Here are some things I think I am thinking about:
1. Do you need gold if it all comes crashing down? The Dutch Central Bank stated that we would need gold to recapitalize the system in the case that it all comes crashing down. I’ve never understood this view to be honest. If the whole system comes crashing down you’re not gonna care about gold and recapitalizing the system. If this zombie apocalypse scenario unfolds my guess is you’ll be fighting (perhaps hand to hand) for resources. The only metal you’re going to be worried about is lead. For bullets. You’re not going to be lugging around gold bars so you can purchase stuff at the store. So, sure, gold could be used to recapitalize the system, but if the system ever needs to be recapitalized with gold I wouldn’t go out buying gold bars assuming that you’ll somehow be safer because of them. After all, the guy with all that lead isn’t going to be graciously accepting payment in gold bars because he’s going to be too busy taking your gold from you at gunpoint.
2. The case for stocks over bonds? Here’s a chart from CNBC claiming that stocks are now more attractive than bonds.
I guess this could be true. But who cares? Asset allocation shouldn’t be thought of as an all-or-nothing game. We know, for a fact, that stocks will earn a premium over bonds in the long-run. So there’s always a case for stocks over bonds. But the reason we own bonds is because stocks, while superior in the long-term, will inevitably be worse in the short-term at times. And bonds are where we get our short-term certainty. So, unless you’ve got some sort of mythical 100+ year time horizon for your liabilities, then you should probably own some cash and bonds despite the fact that they’ll generate worse returns than stocks in the long-run.
Here’s 46 pages on the topic if you need some night time reading.
3. Future expected guesstimates of returns. I thought this chart from Robeco showing future expected returns was useful.
I think they’re fairly close in general. I’d probably be a little higher on stocks, a little lower on commodities and pretty close on everything else. They’re guesses of course, but we need to make guesses when we think about our asset allocations because we need to be able to match our expected future liabilities with our future expected assets. That’s just good financial planning. So, contrary to the irrational rage of the anti-forecasting crowd, these sorts of things are perfectly useful in the scope of sound financial planning and asset management.
4. Negative rates are a sign of fiscal policy failure? Here’s Stephanie Kelton, leader of the MMT cult movement, declaring that negative rates are a sign that fiscal policy has failed:
The MMT people have some truly bizarre views on rates. I mean, imagine running trillion dollar deficits with low inflation and thinking that that necessarily means fiscal policy has failed!?! It’s like running a corporation and thinking that you’re not spending enough just because the interest rates on your bonds are low. Sure, governments are different than corporations, but governments fund their spending at the rate of inflation. So, when inflation is low interest rates will also be low. If you can run massive deficits AND have low inflation then this is a good thing. Not a bad thing! The true sign of fiscal policy’s failure is when you’re running huge deficits and inflation rises which leads to the need to raise interest rates.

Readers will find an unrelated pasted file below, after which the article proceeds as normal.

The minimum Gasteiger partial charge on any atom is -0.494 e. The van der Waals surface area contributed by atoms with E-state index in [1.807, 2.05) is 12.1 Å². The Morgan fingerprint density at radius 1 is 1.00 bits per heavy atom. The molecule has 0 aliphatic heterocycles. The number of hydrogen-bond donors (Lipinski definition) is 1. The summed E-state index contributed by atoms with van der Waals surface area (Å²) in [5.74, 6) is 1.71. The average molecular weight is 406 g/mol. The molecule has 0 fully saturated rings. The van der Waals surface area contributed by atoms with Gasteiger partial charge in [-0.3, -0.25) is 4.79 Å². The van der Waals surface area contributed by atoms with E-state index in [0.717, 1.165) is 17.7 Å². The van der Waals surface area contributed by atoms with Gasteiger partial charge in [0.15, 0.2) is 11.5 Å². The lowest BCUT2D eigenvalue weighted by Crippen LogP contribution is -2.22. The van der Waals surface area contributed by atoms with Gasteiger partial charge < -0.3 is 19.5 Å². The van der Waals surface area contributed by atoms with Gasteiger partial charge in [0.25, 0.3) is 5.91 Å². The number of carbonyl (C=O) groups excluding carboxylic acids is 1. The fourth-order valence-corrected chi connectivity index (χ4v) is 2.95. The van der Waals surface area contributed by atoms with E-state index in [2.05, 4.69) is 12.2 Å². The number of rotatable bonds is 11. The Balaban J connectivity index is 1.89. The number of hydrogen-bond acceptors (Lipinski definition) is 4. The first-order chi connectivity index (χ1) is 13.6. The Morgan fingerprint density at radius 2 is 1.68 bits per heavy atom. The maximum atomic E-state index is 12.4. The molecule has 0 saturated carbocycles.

5. We need to re-elect Trump or it will all come crashing down! Here’s Donald Trump claiming that it will all come crashing down if he doesn’t win.
This is so irrational I don’t even know where to start. First, the US economy is much bigger than any single person. This idea that the President dictates the markets and the economy makes no sense. At the most basic first principles level it should be obvious that none of us gets up and goes to work because someone is President. Well, maybe some of you do, but most of us don’t give a hoot. I get up and go to work because I care about my family and being able to take care for myself and others.¹ I’m not gonna stop doing that because Donald Trump is President. Sure, politicians can impact the economy on the margins, but they’re not the engine in the car. Politicians are, at best, the signs on the road regulating how we drive, but they’re not the drivers and certainly not the engines. So no, even if you believe the Democrats are all awful, the economy isn’t going to crash if they win. So let’s stop doing this thing where we assume that the economy does this or that because of the men and women behind the curtain.
6. Men to the left. Speaking of men and women – here’s a bonus image from Black’s BBQ in Austin Texas. I never knew this was how it works.
¹ – Also, I need to buy 10 pounds of Reese’s Pieces for Halloween because the kids will only take ~0.5 pounds and then I get to eat the remaining 9.5 pounds. That’s how this works, right?
NB – That was more than three things. I apologize.
Mr. Roche is the Founder and Chief Investment Officer of Discipline Funds.Discipline Funds is a low fee financial advisory firm with a focus on helping people be more disciplined with their finances.
He is also the author of Pragmatic Capitalism: What Every Investor Needs to Understand About Money and Finance, Understanding the Modern Monetary System and Understanding Modern Portfolio Construction.